It's one of the best performing FTSE 100 stocks over the past year, and there's enough in this update to keep investors interested. Our head of markets runs through the numbers.
Despite an awkward economic backdrop, Burberry Group (LSE:BRBY) ploughed on during its third quarter with the innovative campaigns which are making the brand increasingly relevant to a new generation of customers.
In some ways, the higher end nature of the group’s products are aimed at customers who to a large extent are shielded from inflationary or even recessionary concerns. In addition, the strength of the US dollar has not only attracted more tourist spending in Europe from Americans, but has the added advantage of boosting earnings which become more valuable when repatriated.
Indeed, Burberry has estimated a currency tailwind of £160 million to revenues for the full year, and a £70 million boost to adjusted operating profit. Comparable sales in the European region grew by 19% in the 13 weeks to 31 December, and for the group as a whole – excluding Mainland China - by 11%.
The relaxation of the zero tolerance Covid-19 policy in China has yet to wash through to the numbers, and this could be an area in which Burberry gains significant advantage. Traditionally the group has reaped the benefit of Asian tourism spending, and the possibility of pent-up demand from locked-down consumers could well lead to a coiled spring effect which would complement the progress being made elsewhere.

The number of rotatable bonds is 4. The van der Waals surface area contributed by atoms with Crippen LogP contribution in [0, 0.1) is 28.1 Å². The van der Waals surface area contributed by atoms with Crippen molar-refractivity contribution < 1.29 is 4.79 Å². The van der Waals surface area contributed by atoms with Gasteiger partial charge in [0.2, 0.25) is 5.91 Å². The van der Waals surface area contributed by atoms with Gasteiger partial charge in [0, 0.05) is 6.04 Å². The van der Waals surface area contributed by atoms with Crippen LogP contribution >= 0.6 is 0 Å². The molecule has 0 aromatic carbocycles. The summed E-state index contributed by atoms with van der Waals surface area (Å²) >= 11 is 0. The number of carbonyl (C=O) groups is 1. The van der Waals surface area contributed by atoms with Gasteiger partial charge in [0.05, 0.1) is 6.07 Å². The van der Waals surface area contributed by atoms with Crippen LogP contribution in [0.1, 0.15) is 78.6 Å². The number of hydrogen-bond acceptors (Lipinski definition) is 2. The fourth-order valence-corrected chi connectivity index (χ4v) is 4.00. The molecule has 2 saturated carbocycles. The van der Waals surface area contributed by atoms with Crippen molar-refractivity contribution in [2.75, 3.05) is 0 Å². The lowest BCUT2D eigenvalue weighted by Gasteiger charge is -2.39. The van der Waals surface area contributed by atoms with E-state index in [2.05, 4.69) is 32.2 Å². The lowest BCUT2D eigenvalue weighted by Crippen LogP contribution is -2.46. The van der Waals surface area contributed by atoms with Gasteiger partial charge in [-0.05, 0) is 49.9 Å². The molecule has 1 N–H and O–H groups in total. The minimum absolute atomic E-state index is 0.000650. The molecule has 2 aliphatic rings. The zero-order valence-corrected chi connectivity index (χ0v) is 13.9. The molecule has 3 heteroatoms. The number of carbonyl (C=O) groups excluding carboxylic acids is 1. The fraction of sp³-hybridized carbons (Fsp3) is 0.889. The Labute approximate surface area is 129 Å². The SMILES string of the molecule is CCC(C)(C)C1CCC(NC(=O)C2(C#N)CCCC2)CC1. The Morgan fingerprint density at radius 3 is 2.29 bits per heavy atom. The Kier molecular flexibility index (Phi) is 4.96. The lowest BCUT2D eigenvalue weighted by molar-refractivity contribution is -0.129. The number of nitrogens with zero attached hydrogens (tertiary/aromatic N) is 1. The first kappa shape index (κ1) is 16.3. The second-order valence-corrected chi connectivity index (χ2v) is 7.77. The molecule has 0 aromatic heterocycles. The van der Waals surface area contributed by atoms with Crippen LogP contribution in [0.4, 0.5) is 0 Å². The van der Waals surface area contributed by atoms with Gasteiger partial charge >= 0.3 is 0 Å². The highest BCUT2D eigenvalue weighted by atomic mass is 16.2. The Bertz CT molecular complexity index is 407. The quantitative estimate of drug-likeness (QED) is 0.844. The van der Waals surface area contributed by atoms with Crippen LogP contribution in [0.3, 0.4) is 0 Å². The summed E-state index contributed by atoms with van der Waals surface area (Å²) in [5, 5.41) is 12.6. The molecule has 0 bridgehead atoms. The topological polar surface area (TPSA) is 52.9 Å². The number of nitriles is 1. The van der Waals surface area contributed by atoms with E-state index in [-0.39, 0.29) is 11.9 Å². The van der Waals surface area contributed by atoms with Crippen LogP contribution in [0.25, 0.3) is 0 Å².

The ability of the brand to remain visible and relevant is becoming increasingly important, and Burberry seems to be at the cutting edge of marketing innovation. Apart from the various pop-ups, social media heat and the use of influencers, specific campaigns such as one on Outerwear have had much success, as well as those for the festive and Lunar New Year periods.
The growth in retail revenues of 5% has also been made possible by double-digit growth in its important leather goods range, such as the Lola handbag offering which is still proving popular. Women’s ready-to-wear sales also increased strongly, supported by growth in dresses and knitwear.
At the same time, the brand is being refreshed further, with a transition of its stores to a new concept design, with another 65 due for conversion this year, and with the aim of completing the entire store estate by 2026. Those stores which have already undergone the revamp have seen higher revenues and productivity, and the full return of global tourism could well accelerate the trend.
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Concerns will of course persist as the global economic environment remains uncertain, at best. By the same token, Burberry seems to be seeing the benefits of its geographical diversification, where the weakness in one area is compensated for elsewhere.
With the potential return of the Asian tourist, the share price has been quick to react, with a rise of 28% over the last year comparing with a gain of 3.8% for the wider FTSE100 index, and with a spike of 41% over the last six months. The market consensus of the shares as a 'hold' seems to be a cautionary wait and see approach, until such time as the full benefits of consumer spending can be unleashed in Burberry’s direction.
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